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Excerpt: "The Supreme Court ruled Tuesday that Florida's unique system for sentencing people to death is unconstitutional because it gives too much power to judges - and not enough to juries - to decide capital sentences."

A gurney used for executions. (photo: AP)
A gurney used for executions. (photo: AP)

US Supreme Court: Florida Death Penalty System Is Unconstitutional

By Sam Hananel, Associated Press

12 January 16


y a vote of 8-1 the U.S. Supreme Court today declared Florida's death penalty statute unconstitutional, concluding that it gave judges too much power.

Juries — not judges — should make the final decision in whether a defendant should be executed, wrote Justice Sonia Sotomayor.

Under Florida's current system, a judge makes the final decision after a 12-member jury has listened to evidence and made a recommendation.

However, that recommendation need not be unanimous, something often criticized by death-penalty opponents.

The high court released its opinion mid-morning. Legislative leaders in Tallahassee were expected to weigh in on what to do — revise the current statute or abandon the death penalty altogether — later in the day.

There are currently 390 inmates on Florida's death row. The Department of Corrections had no immediate response to the ruling. Neither did Florida Attorney General Pam Bondi.

The case that up-ended Florida's death penalty statute involved Timothy Lee Hurst, who was convicted of murdering his boss at a Popeye's restaurant in Pensacola in 1998. The jury voted 7-5 in favor of death, and a judge imposed the death sentence.

Under Florida law, the judge — not the jury —must enumerate each specific reason that a defendant deserves to be executed. The statute includes a list of them. They're called "aggravators." One example is witness elimination, i.e. a defendant killed someone specifically to make sure there'd be no witness.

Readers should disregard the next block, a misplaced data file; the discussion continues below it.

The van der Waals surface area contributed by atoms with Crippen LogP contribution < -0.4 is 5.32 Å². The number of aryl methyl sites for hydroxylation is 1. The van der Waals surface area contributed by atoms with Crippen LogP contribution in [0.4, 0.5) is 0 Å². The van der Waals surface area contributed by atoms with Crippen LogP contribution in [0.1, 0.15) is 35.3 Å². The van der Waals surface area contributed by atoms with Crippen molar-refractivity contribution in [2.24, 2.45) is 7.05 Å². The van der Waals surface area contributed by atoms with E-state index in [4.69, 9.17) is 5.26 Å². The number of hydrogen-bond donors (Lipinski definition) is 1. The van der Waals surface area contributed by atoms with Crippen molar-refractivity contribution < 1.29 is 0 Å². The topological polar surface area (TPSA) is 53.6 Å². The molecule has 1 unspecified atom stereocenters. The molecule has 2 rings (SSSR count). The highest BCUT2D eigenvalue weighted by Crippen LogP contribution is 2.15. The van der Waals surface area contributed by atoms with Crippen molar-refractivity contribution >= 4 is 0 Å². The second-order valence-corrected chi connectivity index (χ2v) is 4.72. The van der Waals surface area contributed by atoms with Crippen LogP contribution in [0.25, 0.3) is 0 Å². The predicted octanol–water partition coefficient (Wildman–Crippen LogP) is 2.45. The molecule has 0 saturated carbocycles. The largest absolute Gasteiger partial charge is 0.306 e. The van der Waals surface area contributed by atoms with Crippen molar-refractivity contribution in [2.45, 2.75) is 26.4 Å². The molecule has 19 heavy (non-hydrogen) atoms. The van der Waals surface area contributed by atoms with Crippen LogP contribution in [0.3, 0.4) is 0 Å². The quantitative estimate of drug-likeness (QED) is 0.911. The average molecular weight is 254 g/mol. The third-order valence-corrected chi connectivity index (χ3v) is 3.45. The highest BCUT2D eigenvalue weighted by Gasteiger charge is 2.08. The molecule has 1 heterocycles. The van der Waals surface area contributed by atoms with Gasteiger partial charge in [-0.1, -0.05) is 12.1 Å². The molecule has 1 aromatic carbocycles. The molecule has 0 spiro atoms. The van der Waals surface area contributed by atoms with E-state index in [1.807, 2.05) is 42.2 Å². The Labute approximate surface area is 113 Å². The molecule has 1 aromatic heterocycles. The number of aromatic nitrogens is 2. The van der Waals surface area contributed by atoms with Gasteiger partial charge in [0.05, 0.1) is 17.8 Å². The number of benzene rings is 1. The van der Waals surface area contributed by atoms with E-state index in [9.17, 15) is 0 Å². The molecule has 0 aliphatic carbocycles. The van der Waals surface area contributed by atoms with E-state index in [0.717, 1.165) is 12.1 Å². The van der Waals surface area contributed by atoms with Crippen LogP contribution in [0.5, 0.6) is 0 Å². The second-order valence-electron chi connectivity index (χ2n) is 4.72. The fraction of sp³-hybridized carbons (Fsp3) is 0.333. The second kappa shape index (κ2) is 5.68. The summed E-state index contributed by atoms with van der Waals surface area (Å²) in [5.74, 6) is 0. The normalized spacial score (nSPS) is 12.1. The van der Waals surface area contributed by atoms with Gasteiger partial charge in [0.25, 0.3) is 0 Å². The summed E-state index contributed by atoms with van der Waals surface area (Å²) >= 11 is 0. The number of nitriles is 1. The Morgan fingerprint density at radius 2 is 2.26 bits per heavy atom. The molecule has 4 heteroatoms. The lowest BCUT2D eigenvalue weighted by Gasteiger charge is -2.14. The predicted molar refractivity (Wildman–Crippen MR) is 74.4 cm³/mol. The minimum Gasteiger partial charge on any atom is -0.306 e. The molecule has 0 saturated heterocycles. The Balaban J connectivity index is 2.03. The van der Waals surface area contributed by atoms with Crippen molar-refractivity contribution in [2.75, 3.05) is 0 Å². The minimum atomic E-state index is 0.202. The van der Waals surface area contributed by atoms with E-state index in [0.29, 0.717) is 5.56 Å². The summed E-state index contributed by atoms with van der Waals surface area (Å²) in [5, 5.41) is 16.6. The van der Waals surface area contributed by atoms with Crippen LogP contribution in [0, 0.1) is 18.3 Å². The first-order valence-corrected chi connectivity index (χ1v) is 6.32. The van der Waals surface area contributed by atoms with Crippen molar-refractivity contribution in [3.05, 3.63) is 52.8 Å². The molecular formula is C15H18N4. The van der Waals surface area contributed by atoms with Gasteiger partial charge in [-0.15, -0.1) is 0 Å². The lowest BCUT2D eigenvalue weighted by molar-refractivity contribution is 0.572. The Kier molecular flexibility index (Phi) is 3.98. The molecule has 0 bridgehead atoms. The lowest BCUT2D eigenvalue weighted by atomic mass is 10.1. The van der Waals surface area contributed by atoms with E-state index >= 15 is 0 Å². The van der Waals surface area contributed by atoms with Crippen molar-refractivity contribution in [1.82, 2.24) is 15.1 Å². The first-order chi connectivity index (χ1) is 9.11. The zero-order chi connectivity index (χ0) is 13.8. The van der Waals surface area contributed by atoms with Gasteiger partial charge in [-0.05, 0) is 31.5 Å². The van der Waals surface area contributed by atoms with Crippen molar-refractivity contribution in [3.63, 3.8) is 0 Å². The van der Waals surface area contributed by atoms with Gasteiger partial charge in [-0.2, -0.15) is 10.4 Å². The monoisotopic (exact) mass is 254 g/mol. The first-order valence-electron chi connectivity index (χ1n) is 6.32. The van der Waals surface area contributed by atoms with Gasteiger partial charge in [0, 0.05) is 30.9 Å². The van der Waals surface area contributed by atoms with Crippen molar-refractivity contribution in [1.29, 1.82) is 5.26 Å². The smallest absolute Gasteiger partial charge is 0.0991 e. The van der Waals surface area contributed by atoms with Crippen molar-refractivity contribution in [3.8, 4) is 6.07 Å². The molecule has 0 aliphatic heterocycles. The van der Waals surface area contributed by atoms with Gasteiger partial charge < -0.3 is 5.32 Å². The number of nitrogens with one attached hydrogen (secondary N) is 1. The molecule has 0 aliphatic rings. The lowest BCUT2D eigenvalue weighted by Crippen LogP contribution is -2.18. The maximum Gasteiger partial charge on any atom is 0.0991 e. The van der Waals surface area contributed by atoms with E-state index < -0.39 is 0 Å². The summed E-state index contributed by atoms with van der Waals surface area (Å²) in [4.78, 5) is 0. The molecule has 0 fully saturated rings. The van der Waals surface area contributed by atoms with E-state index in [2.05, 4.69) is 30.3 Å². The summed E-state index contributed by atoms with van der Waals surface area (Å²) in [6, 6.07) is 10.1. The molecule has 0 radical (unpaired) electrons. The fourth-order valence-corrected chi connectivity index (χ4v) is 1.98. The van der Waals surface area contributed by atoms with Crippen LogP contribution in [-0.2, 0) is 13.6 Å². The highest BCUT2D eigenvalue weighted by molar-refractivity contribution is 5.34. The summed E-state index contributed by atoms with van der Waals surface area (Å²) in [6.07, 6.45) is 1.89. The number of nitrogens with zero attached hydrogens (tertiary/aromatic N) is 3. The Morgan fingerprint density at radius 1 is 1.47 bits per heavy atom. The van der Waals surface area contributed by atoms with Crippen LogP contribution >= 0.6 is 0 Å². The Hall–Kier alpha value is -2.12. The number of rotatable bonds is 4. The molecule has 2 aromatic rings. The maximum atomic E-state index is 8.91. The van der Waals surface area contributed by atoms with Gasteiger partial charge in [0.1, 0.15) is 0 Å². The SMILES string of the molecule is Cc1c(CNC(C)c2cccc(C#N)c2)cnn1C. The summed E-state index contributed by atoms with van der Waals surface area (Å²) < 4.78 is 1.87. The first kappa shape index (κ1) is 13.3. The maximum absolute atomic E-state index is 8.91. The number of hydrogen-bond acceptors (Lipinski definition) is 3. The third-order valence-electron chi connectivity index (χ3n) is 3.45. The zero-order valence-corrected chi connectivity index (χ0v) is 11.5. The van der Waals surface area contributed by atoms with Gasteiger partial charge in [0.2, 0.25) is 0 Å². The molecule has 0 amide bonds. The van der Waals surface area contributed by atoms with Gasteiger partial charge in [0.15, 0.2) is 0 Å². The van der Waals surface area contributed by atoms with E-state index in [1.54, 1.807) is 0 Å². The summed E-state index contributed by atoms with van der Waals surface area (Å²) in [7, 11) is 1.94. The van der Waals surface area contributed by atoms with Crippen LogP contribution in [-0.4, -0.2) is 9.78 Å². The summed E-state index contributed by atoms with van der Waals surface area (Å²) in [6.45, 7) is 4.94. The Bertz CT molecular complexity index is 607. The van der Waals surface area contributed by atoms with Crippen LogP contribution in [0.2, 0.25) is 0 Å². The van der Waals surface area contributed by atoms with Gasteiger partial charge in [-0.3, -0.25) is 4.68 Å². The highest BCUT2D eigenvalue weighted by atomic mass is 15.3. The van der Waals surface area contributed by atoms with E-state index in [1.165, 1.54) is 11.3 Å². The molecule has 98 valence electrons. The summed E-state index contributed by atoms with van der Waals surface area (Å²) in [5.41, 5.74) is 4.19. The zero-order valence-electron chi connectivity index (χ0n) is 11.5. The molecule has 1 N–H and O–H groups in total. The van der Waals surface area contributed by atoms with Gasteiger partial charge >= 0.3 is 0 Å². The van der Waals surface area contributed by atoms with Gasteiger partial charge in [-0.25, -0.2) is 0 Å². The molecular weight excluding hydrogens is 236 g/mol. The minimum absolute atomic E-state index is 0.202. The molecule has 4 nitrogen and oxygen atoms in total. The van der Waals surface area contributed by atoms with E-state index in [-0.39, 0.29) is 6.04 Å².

But Sotomayor wrote that is an assignment that should fall on the jury.

"The Sixth Amendment protects a defendant's right to an impartial jury," Sotomayor wrote. "This right required Florida to base Timothy Hurst's death sentence on a jury's verdict, not a judge's factfinding."

The only justice opposed the ruling was Justice Samuel Alito, who wrote a dissent, saying that under Florida's sentencing scheme, a trial judge merely formalizes a decision already made by the jury.

The high court ordered the case back to the Florida Supreme Court, which had earlier rejected Hurst's appeal 4-3, and instructed it to revise its ruling.

Florida is one of only three states that does not require a unanimous jury verdict when sentencing someone to death. The others are Alabama and Delaware.

In Tallahassee, Rep. Jose Javier Rodriguez, D-Miami, is sponsoring a bill which would require a unanimous jury vote in death penalty cases.

"For decades we've known that there are problems with our capital sentencing scheme," Rodriguez said. Today's decision "means we can fix our death penalty if the political will is there."

Even though the Hurst case was pending before the high court, Florida carried out two executions: Jerry Correll on Oct. 29 and Oscar Ray Bolin on Jan. 7.

Correll's attorneys had asked the Florida Supreme Court to stay his execution until the high court ruled on Hurst, but it denied the request on Oct. 19.

A jury recommended death for Correll by a vote of 9-3 in 1985, court records show. your social media marketing partner
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